Partway through. I just realized that I wanted to do something more creative. I wanted to be outside. I wanted to be able to come back to my family farm in Lewiston and do something with that place. I never lived in Lewiston, I lived in Boise. I spent all my summers up in the Lewis and farm with my grandparents. And so I stayed in that degree and was just this hardcore science nerd. So University of Idaho and Washington State University are about eight miles apart in Washington State University is the leader in the northwest in terms of wine programs. And so it was very wonderful for me because I was able to actually cross some classes. And in the program over there, I was so sold. I mean, I just when I found and discovered fermentation and wine and all of that, I was like I knew that's what I wanted to do. I actually planted so my boyfriend at the time and I ended up becoming my husband he I second to last year of my undergrad. So I was two thousand three, asked my grandfather if we could plant a quarter acre of vines on the family farm down here, and he let us do it. And then in two thousand four, we started a winery in a garage.
So in two thousand four, you start the winery with your boyfriend at the time, Karl, who turns out to be your husband later to start the winery, because you've got all of these angel investors lined up and you've got all this money and you think it's a great idea. Let's start a winery. Right?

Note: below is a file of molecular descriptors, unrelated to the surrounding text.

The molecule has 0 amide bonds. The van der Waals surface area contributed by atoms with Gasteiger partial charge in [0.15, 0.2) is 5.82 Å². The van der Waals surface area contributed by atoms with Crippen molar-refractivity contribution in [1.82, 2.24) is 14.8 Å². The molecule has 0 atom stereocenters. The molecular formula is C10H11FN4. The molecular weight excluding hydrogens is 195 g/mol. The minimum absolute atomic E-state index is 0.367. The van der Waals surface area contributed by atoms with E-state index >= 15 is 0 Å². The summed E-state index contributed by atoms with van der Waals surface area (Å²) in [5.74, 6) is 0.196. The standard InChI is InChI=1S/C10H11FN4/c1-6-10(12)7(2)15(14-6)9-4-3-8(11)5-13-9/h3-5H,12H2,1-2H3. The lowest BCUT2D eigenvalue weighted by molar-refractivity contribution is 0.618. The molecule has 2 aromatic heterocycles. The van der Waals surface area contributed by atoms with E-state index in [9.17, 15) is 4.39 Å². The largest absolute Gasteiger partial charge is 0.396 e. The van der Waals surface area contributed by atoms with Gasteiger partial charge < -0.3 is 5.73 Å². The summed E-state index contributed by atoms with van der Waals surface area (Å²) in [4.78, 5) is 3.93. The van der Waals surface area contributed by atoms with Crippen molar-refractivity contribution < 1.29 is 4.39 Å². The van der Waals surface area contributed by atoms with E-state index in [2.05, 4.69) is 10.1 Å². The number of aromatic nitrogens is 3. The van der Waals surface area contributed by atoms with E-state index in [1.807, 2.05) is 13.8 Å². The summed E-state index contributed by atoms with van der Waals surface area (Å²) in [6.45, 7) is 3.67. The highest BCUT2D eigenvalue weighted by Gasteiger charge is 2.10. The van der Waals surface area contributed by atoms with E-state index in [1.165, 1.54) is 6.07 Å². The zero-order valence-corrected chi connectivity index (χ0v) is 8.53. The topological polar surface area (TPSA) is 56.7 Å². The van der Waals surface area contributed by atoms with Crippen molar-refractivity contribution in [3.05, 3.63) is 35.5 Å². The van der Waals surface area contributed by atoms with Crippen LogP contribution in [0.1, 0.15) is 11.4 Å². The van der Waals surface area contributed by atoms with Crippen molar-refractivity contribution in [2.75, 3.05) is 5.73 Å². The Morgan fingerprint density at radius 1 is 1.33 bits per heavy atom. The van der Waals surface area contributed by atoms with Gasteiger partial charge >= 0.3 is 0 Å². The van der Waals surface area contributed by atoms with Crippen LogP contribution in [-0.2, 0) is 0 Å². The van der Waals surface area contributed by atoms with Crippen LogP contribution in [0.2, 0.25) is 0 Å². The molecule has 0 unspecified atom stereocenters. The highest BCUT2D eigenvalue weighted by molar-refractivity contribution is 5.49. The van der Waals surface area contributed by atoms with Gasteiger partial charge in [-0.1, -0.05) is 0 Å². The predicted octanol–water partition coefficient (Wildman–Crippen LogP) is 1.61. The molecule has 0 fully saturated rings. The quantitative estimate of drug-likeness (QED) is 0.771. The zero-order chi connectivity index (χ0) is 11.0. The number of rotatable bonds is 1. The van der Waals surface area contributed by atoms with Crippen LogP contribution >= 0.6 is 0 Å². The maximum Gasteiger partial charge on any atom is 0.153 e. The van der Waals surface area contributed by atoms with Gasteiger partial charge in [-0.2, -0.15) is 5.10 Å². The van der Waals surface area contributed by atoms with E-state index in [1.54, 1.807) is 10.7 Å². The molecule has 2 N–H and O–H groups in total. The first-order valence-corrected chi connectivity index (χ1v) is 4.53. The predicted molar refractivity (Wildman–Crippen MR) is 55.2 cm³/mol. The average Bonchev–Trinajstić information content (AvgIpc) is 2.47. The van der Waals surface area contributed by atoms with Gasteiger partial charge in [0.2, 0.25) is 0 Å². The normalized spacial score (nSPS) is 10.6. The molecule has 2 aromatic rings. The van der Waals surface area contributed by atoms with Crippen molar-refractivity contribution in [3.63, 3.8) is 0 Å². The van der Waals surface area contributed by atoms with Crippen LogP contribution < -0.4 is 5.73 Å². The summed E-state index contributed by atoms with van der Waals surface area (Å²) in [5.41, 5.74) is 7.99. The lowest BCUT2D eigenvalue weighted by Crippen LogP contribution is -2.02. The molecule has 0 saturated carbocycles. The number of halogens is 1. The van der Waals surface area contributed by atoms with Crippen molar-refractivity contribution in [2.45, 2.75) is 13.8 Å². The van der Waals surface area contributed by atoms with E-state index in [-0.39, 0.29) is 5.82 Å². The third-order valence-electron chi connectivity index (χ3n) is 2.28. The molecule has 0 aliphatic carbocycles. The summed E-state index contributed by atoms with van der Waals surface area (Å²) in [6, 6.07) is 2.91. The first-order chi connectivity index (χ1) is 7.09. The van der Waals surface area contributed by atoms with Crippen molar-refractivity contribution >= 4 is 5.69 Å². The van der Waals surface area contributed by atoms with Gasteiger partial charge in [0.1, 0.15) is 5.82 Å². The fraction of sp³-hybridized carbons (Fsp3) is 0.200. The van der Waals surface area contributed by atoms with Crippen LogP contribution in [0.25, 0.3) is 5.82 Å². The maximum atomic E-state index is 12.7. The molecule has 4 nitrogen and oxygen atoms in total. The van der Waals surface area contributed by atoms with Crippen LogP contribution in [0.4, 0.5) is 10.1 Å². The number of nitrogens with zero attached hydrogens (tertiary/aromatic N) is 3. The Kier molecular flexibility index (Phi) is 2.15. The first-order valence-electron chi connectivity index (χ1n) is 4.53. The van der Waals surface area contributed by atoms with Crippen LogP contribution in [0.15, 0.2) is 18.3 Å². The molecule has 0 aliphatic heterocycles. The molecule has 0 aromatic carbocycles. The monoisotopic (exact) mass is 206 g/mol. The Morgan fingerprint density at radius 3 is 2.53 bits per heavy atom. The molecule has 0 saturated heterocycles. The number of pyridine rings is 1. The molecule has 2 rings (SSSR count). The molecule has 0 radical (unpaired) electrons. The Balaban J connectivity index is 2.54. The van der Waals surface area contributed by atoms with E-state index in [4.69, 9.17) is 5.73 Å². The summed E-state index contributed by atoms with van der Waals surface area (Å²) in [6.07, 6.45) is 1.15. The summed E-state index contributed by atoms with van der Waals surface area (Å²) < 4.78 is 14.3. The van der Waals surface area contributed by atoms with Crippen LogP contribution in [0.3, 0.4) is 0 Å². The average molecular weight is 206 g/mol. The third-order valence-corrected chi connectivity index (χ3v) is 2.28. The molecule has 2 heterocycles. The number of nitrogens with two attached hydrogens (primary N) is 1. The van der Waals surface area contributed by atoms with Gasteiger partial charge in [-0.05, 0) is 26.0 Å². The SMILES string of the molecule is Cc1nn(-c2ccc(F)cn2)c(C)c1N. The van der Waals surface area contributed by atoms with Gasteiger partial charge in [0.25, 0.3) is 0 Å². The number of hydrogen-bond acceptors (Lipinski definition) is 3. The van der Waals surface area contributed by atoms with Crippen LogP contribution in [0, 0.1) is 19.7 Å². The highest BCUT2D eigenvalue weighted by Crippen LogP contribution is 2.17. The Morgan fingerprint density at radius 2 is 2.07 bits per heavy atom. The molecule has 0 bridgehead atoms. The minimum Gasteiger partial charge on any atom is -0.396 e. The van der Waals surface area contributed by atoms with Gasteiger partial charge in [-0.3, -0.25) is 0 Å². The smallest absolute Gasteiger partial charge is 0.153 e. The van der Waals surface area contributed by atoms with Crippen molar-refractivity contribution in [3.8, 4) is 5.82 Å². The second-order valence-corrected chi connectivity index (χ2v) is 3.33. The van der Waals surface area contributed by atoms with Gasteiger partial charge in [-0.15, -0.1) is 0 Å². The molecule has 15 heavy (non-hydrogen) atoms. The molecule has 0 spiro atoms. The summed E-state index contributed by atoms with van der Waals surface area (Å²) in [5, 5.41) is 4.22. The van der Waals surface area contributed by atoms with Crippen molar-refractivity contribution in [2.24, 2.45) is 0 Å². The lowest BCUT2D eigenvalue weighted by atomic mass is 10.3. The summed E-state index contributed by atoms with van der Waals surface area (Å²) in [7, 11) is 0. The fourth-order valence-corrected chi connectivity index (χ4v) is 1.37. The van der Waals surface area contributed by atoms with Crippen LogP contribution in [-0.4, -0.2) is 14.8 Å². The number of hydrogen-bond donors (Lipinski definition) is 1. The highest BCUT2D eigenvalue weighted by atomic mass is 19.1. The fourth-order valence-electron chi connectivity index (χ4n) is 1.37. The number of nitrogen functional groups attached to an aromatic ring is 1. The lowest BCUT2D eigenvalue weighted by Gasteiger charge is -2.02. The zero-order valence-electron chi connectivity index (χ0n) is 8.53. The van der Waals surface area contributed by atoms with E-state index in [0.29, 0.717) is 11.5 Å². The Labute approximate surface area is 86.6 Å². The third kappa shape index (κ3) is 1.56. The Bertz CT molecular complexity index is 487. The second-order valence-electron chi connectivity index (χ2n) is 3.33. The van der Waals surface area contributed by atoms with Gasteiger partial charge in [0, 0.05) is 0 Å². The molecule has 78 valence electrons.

We had three other partners in the beginning of Clearwater Canyon because we were young and we had no money. At that point, Karl had paid off his student loans. You got a sweet deal. He actually grew up in Arkansas and his dad was a professor at the University of Arkansas in the music department. So he got a really great education for a little cheaper because he had a father that was faculty they gave, you know, children faculty a better deal. And so that was fantastic. So he was able to get a chemistry degree from the University of Arkansas and came out here to Idaho on a research assistantship to study soil science and earn his master's degree. And that's what I did at WSU. I was on a research assistantship. You're both able to kind of work on projects that in his case that the farming industry was really interested in. He did soils work and I was studying Brettanomyces, which was a hot topic in the wine world at the time.
In part two of our interview with Coco Umiker of Clearwater Canyon Cellars, we explore what she loves. Oh, my God. Yeah. I mean, I love.